So I’m writing the second of my guest series myself…
In an echo of Pearl’s post, over the last couple of years I have been on a journey of discovery of the single life. Getting together with my ex-husband at 16 meant we did a lot of growing up together, so when I found myself living alone at 25, it was a shock to the system. Fast forward to 27 and being single for the first time in eleven years, and you can imagine the steep learning curve from dating to engaged to married to separated, divorced and single.
In marriage, there had been dreams, ideas and goals that we’d had. I had hoped to lose the weight I’d gained (thanks marriage!) before we had children, so it wouldn’t be quite so stressful an endeavour afterwards (can you tell I’ve never had children?!). It was somewhat bitter sweet to have the pounds drop off without trying in my miserable state – although a relief to have one area of my life moving in a direction I appreciated.
I have had to rediscover what it means to be myself, and what it means to be single: is that alone or empowered?
In many ways I think I lost myself in marriage. I didn’t develop a musical taste, because he liked music more than me. Some might argue I still have no musical taste, but at least now I know what I like – even if my Spotify playlist reads like a ‘Who’s Who’ of the mid 2000s with a smattering of current pop hits and some rock. I never wrote. In part that was down to teaching – which in part is why I left – but I also was aware I needed to spend time with my then-husband. Perhaps we didn’t spend enough time apart; or perhaps I didn’t really use that time well for things I loved to do. If I date or even marry again, I want to still pursue those things I love, that help bring me alive and make me eyes light up when I talk about them; I want to continue pursuing the things that made this man pursue me in the first place.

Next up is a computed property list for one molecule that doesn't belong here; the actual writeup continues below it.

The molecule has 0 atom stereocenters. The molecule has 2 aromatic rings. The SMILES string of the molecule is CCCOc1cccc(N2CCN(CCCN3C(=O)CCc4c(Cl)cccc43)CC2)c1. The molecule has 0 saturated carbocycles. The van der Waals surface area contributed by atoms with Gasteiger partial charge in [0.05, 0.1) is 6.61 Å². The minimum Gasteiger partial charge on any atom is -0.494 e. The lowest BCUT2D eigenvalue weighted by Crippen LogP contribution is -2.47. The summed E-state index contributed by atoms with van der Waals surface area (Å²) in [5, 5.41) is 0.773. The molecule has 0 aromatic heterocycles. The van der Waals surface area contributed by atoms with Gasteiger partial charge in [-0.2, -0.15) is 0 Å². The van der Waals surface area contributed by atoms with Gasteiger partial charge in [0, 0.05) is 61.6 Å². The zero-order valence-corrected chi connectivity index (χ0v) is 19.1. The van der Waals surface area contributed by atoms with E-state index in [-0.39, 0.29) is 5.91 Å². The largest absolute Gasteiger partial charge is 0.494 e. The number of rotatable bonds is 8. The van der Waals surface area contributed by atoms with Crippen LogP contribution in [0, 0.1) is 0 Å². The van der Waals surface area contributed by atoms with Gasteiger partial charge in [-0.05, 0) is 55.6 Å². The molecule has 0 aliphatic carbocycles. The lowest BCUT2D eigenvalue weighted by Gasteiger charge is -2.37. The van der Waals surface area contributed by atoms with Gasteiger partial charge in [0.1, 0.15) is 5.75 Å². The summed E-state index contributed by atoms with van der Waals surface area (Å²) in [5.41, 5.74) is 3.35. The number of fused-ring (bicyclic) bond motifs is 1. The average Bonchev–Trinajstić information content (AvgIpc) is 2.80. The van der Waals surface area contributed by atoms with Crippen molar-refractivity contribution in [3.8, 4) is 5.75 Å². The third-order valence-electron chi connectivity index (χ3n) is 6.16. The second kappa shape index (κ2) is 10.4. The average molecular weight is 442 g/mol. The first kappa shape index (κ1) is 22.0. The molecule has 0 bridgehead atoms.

I could, I think, have easily lost myself in the motherhood dream. Don’t get me wrong, I would still love to have children. I would love to build a family and a home with someone one day. It would be great to be a wife and a mother one day. But I also still want to be me.
I write. I read. I go to the theatre (pretty often). I visit friends. I go out spontaneously. I watch sport, I go exploring and drink coffee. Now I’m not saying I couldn’t do all these things in a relationships, I can. Hopefully I will. But there will also be another to consider. They’ll have their own ideas, passions and things they want to do. Some of these we might do together, others independently; and that’s good.
I love being single for the freedom and spontaneity it offers me. I would love to date and get to know someone better, and see if we both challenge one another to be the best ‘us’ we can be, maintaining our individuality whilst creating a partnership too.
Finding a single life has been hard. Rediscovering my identity was a process. So was realising, deep down and hopefully for all time, that God was truly the only constant in life. I had to navigate through no longer having a help-meet to share my burdens. I had to drive myself everywhere, there was never a nap in the car (you don’t notice what you’ve got till it’s gone).
But finding a single life has also been fun. Moving, new career paths, different opportunities, old friends, new friends… I am, in lots of ways, entirely different to how I was 5 years ago – and it’s predominantly agreed on that this is a good thing!